Penticton dance studio sends 14 to provincial competition

That doubled the number of dancers the studio sends to the competition in a typical year

Emma Hopley, 15, took first place in the intermediate stage dance competition.                                Submitted photo

Emma Hopley, 15, took first place in the intermediate stage dance competition. Submitted photo

A Penticton dance studio has something to celebrate, with 14 of its dancers representing the city in a provincial dance competition late last month.

Okanagan Dance Studios owner/director Traci Bourne says typically around half that number of dancers from the studio make it to the B.C. Festival of the Arts, which holds competitions for the three styles of dance — stage, classical and modern — along with singing, speech arts and music.

“It’s really hard to compete against, especially the girls from the coast,” Bourne said. “A lot of them leave school at noon to start dancing like a crazy amount of hours. So, it’s really hard to compete up against those kids. I think the Okanagan showed a lot of talent.”

Among the dancers that made it to the competition, Emma Hopley, 15, won the stage dance competition for the intermediate age group, while her twin sister, Nicola, was a runner-up for the intermediate modern dance competition.

Beyond those two, three dancers were honourable mentions, including Abby Sherwood, 17, who performed in the modern dance competition for the senior age group. Sophia McNolty, 16, was an honourable mention for the intermediate modern, while Brianna Godsoe, 14, made honourable mention for intermediate stage.

A massive accomplishment for the dancers, Bourne says it’s “a huge honour” to work with them to get to that point in competitive dance.

“But also, it proves that hard work does pay off,” she said. “It’s definitely rewarding for the teachers, as well.”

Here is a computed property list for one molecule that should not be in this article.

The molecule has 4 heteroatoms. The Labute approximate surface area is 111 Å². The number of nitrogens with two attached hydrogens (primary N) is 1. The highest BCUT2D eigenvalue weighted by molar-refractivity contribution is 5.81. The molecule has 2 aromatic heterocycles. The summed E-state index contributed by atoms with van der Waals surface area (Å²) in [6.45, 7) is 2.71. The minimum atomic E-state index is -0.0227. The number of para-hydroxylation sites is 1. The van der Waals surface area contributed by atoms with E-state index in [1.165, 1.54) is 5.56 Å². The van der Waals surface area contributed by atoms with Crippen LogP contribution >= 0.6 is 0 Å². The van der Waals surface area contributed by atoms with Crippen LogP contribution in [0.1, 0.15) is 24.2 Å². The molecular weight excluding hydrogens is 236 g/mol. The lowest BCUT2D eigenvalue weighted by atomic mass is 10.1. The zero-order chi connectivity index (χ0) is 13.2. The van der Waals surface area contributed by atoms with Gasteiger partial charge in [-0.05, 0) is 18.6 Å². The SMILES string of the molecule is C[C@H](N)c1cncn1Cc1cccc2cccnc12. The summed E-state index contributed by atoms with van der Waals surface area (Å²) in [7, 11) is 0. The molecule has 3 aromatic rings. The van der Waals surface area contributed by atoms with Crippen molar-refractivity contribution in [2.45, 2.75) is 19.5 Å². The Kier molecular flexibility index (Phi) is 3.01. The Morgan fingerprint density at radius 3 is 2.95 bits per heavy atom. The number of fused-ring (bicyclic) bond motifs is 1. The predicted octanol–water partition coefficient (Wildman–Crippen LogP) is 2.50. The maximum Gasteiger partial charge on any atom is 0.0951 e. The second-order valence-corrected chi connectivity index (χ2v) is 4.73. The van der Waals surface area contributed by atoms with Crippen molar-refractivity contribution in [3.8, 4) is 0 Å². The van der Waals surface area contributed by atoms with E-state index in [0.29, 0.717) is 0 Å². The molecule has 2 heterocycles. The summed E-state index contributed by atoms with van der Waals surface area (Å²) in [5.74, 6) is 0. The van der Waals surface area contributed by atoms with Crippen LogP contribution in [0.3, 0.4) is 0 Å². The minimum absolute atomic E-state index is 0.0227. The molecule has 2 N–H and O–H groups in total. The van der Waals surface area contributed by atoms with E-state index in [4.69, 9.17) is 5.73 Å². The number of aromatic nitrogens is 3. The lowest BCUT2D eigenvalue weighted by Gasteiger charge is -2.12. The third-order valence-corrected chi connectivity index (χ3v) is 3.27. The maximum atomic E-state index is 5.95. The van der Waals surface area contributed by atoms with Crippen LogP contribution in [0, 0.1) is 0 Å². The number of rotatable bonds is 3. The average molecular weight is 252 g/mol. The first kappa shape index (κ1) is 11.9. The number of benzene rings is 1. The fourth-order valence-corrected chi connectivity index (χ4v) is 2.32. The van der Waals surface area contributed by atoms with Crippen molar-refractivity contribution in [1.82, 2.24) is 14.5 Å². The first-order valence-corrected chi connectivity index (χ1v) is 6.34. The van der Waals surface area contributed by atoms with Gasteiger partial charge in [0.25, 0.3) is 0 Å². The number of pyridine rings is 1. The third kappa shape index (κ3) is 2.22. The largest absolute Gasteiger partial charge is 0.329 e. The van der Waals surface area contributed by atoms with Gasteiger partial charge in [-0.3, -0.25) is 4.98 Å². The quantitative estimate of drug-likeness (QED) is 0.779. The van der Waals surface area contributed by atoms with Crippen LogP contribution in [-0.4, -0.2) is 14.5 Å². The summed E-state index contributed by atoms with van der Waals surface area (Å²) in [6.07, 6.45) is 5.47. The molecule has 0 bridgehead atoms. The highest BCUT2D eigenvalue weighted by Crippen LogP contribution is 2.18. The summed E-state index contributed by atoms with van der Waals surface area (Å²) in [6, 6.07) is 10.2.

The studio had no placements in classical dance or in the junior age group.

While hundreds of youth compete in the festival, which ran from May 31 to June 1 in Kamloops, Bourne said 18 to 25 typically compete in each dance category per age group.

Just to get into the competition alone takes months of preparations, according to Bourne, who said the girls will each begin starting in September the year before the competition.

“Slowly, we start to compete them after Christmas, and then it all winds up with the provincial festival at the end of May,” Bourne said. “They’ve been working on these for 10 months, now.”

And through those 10 months of preparations, Bourne said the girls head to the studio after school, spending about 10 to 14 hours per week in dance classes and spending weekends working on solo choreography and rehearsals.

“It takes a lot of hard work and a lot of time to get to that level,” she said, noting that there won’t be much time for relaxing.

“We’re getting ready for our big year-end show for the whole studio. Every member of the studio will be performing in that, and that’s next weekend. And then after that, the sort of elite girls will start to do their summer training.”

That will take the dancers to Vancouver, or even as far east as Winnipeg.

“And then they start all over again in September.”